Rails: I do. I’d say I play Overwatch most consistently. I don’t know why I love it so much. It’s not my usual style of game at all. But I love it. It’s fun to play with viewers. I think that’s what’s nice about it. “Hey, who wants to jump in?” Then, it becomes a more interactive group activity, instead of just watching me do stuff.
GamesBeat: When you’re off stream, do you still play games, or do you turn that off?
Rails: It really depends. Online games, like Overwatch or Splatoon, I don’t play them that often in my free time because I love RPGs. I love The Witcher. I’m so excited for Red Dead. Things that aren’t online, solo games, are usually what I do in my free time.
GamesBeat: But you’re still playing games all the time.
Rails: Playing all the time, yeah. That’s a constant.
GamesBeat: What else do you do for fun, then? What’s not work for you?
Rails: Going to conventions — I can’t play games here. I’m not going to pack my Xbox in my suitcase. This is my fun time. I bake bread. That’s another hobby. I guess that’s what I like to do in my free time [laughs]?
GamesBeat: Do you think you’re at a point where you don’t want to go back to your old way of making a living, another game job?
Rails: Maybe, when the industry changes a bit more. The hair was just the last straw. There were a lot of things that were wrong with the game industry that still aren’t good — like equality between men and women in the workplace. It’s male-dominated. Everyone favors men in it.
I was trying to go for a promotion, a programming job, and the woman I was interviewing with I’d worked with for years. She said, “Wow, we’d love a woman in this position.” I said, “Great. I’m ready. I’m here for it.” And they ended up giving it to men anyway. Two men for one job who had no programming experience. It was my worst nightmare. And then, the purple hair — I just said, “This is not my industry. I’m going to move.”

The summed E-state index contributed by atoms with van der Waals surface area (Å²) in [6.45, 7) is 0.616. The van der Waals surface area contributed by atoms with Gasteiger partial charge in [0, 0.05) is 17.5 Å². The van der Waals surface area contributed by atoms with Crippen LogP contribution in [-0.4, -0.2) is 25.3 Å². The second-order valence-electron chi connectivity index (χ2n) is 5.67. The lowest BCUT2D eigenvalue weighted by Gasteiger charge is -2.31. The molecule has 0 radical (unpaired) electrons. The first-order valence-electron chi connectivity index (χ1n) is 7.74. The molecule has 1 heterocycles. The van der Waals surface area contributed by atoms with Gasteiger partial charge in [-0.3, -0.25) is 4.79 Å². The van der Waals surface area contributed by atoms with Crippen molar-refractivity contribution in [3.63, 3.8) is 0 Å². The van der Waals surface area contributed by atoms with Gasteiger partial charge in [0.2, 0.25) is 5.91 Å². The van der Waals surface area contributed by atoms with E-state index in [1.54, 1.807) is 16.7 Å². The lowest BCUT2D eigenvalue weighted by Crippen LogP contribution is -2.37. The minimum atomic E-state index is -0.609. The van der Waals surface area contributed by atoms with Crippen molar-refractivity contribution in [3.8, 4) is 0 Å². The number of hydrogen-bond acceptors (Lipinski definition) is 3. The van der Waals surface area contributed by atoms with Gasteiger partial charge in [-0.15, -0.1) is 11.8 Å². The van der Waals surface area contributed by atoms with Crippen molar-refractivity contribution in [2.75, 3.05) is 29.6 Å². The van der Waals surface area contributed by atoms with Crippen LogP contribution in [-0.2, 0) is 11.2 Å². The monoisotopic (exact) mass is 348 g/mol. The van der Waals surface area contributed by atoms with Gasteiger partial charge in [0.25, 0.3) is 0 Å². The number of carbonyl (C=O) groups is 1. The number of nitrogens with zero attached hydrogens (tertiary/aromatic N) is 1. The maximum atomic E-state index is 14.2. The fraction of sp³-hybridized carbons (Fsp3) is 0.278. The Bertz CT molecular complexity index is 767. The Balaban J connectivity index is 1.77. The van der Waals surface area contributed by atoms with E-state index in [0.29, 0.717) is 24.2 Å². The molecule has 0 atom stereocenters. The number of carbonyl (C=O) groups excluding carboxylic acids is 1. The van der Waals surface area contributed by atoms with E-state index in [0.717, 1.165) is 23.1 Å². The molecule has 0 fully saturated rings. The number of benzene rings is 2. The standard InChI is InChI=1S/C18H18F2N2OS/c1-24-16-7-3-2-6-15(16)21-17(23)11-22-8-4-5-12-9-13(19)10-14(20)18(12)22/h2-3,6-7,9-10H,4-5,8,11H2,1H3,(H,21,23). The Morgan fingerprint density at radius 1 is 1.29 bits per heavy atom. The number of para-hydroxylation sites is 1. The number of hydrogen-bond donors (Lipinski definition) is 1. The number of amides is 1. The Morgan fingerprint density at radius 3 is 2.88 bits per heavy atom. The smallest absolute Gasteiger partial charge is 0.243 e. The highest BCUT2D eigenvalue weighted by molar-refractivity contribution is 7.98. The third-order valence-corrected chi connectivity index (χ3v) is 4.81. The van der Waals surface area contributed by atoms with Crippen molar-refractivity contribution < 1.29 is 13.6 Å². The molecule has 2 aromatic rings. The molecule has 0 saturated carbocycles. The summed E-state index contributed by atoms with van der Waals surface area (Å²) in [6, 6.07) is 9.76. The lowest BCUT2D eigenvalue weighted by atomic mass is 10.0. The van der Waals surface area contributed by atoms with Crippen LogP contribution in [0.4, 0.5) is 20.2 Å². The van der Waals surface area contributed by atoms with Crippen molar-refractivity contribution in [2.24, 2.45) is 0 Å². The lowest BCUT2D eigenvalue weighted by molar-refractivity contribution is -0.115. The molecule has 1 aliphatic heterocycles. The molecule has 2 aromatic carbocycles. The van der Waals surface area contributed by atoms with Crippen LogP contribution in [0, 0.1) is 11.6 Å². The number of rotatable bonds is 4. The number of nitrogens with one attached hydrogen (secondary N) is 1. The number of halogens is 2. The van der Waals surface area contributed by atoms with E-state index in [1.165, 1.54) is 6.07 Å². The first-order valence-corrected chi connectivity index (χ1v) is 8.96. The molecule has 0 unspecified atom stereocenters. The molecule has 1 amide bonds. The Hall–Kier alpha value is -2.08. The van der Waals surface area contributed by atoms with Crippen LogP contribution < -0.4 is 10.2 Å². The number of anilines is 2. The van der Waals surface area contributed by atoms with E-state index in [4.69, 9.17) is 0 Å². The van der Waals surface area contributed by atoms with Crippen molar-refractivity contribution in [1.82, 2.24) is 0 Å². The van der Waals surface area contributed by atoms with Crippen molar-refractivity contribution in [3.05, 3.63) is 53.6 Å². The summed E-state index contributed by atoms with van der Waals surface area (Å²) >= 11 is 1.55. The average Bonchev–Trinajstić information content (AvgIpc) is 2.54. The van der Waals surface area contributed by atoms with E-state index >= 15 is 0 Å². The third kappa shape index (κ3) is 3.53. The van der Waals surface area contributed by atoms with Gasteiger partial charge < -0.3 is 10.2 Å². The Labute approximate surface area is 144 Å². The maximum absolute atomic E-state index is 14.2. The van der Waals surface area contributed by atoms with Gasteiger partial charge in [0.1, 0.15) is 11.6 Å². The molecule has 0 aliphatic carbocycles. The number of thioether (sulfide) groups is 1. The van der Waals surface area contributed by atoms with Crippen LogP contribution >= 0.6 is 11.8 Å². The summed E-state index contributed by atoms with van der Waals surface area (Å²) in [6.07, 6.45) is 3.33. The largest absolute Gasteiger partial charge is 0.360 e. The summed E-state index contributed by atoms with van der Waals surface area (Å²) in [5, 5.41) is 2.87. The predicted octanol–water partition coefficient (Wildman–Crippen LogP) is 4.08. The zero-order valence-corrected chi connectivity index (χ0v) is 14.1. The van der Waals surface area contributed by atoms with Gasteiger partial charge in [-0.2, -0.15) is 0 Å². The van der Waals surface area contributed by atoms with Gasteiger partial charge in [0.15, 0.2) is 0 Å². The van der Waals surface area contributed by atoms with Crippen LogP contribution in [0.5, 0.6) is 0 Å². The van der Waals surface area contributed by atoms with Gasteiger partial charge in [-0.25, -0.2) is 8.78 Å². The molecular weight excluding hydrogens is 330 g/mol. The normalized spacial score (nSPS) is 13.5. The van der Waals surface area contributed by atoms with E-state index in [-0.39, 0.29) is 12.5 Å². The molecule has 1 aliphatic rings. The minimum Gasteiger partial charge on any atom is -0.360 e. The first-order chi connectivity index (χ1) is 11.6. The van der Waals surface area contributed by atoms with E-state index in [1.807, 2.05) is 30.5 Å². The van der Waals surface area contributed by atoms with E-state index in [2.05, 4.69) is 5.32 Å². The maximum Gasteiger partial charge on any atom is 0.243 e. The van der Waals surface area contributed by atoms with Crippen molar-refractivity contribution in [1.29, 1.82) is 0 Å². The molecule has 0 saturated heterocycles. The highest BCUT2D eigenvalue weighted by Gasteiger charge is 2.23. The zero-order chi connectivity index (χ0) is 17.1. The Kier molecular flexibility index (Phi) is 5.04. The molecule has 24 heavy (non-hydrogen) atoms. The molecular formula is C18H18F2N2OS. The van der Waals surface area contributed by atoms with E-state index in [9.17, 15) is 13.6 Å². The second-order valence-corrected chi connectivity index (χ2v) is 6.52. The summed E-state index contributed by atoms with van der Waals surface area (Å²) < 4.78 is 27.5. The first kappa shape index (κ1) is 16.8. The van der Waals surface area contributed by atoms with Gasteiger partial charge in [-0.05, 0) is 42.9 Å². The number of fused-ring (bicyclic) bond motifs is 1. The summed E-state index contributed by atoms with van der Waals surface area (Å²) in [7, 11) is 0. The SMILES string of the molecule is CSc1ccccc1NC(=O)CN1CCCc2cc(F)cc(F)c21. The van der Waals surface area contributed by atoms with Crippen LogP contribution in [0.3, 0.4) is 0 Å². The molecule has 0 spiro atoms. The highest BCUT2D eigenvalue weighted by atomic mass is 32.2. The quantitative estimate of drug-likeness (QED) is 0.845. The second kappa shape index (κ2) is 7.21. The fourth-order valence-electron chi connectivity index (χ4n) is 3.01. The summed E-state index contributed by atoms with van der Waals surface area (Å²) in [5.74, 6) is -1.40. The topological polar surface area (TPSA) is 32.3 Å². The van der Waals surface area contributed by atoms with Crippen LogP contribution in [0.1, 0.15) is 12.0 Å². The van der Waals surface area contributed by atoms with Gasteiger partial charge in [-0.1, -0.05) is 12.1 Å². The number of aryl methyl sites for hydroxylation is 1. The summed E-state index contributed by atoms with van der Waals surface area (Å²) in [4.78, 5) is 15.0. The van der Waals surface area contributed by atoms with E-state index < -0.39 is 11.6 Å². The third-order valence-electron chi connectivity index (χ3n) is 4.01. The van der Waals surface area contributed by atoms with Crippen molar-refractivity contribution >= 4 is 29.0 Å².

GamesBeat: Do you know those people over there?
Rails: I don’t! Maybe they hang out in my chat room? That’s the thing. It’s anonymous. I don’t know. TwitchCon is awesome. Being online and being a woman in the game industry — it’s like a reverse effect. It’s the best thing ever. I went from, “This industry favors men,” to, “This industry favors women, and it’s great.”
GamesBeat: Have you jumped on the Fortnite or Call of Duty bandwagon yet?
Rails: That’s the weird thing about Overwatch. I completely suck at first-person shooters. I don’t like them at all. And then, I started playing Overwatch and thought it was the best thing ever.
GamesBeat: You seem a lot more animated and entertaining than a lot of esports pros.
Rails: Maybe that’s why people tolerate me [laughs]. I like to scream a lot. It’s entertaining. There’s my niche.